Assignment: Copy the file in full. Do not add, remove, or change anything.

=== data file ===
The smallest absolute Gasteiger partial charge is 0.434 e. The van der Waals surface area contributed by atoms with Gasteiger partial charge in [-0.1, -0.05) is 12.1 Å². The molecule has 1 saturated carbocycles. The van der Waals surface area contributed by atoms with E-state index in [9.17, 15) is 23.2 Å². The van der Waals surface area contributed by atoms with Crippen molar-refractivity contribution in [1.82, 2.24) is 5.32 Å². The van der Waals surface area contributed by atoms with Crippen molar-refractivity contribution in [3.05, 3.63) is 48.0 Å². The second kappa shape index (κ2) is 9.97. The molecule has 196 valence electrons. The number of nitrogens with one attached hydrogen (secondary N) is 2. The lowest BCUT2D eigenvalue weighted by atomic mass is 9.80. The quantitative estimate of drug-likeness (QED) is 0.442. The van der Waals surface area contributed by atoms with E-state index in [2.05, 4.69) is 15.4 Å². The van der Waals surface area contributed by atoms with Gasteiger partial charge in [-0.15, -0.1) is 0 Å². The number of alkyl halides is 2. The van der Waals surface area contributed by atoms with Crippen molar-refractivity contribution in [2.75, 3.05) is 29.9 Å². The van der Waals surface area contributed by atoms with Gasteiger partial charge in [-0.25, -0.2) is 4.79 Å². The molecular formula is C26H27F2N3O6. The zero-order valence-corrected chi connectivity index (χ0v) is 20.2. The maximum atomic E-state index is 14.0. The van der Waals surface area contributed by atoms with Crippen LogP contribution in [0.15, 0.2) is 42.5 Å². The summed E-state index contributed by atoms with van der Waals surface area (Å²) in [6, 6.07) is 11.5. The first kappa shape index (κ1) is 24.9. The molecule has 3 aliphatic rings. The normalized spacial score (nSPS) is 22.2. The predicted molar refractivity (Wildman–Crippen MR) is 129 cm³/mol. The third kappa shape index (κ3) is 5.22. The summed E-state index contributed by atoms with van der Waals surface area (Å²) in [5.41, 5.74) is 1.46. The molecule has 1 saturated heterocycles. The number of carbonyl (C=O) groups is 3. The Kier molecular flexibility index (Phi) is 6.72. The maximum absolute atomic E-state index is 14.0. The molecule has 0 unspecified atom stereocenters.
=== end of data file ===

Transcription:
The smallest absolute Gasteiger partial charge is 0.434 e. The van der Waals surface area contributed by atoms with Gasteiger partial charge in [-0.1, -0.05) is 12.1 Å². The molecule has 1 saturated carbocycles. The van der Waals surface area contributed by atoms with E-state index in [9.17, 15) is 23.2 Å². The van der Waals surface area contributed by atoms with Crippen molar-refractivity contribution in [1.82, 2.24) is 5.32 Å². The van der Waals surface area contributed by atoms with Crippen molar-refractivity contribution in [3.05, 3.63) is 48.0 Å². The second kappa shape index (κ2) is 9.97. The molecule has 196 valence electrons. The number of nitrogens with one attached hydrogen (secondary N) is 2. The lowest BCUT2D eigenvalue weighted by atomic mass is 9.80. The quantitative estimate of drug-likeness (QED) is 0.442. The van der Waals surface area contributed by atoms with E-state index in [2.05, 4.69) is 15.4 Å². The van der Waals surface area contributed by atoms with Gasteiger partial charge in [-0.15, -0.1) is 0 Å². The number of alkyl halides is 2. The van der Waals surface area contributed by atoms with Crippen molar-refractivity contribution in [2.75, 3.05) is 29.9 Å². The van der Waals surface area contributed by atoms with Gasteiger partial charge in [-0.25, -0.2) is 4.79 Å². The molecular formula is C26H27F2N3O6. The zero-order valence-corrected chi connectivity index (χ0v) is 20.2. The maximum atomic E-state index is 14.0. The van der Waals surface area contributed by atoms with Crippen LogP contribution in [0.15, 0.2) is 42.5 Å². The summed E-state index contributed by atoms with van der Waals surface area (Å²) in [6, 6.07) is 11.5. The first kappa shape index (κ1) is 24.9. The molecule has 3 aliphatic rings. The normalized spacial score (nSPS) is 22.2. The predicted molar refractivity (Wildman–Crippen MR) is 129 cm³/mol. The third kappa shape index (κ3) is 5.22. The summed E-state index contributed by atoms with van der Waals surface area (Å²) in [5.41, 5.74) is 1.46. The molecule has 1 saturated heterocycles. The number of carbonyl (C=O) groups is 3. The Kier molecular flexibility index (Phi) is 6.72. The maximum absolute atomic E-state index is 14.0. The molecule has 0 unspecified atom stereocenters.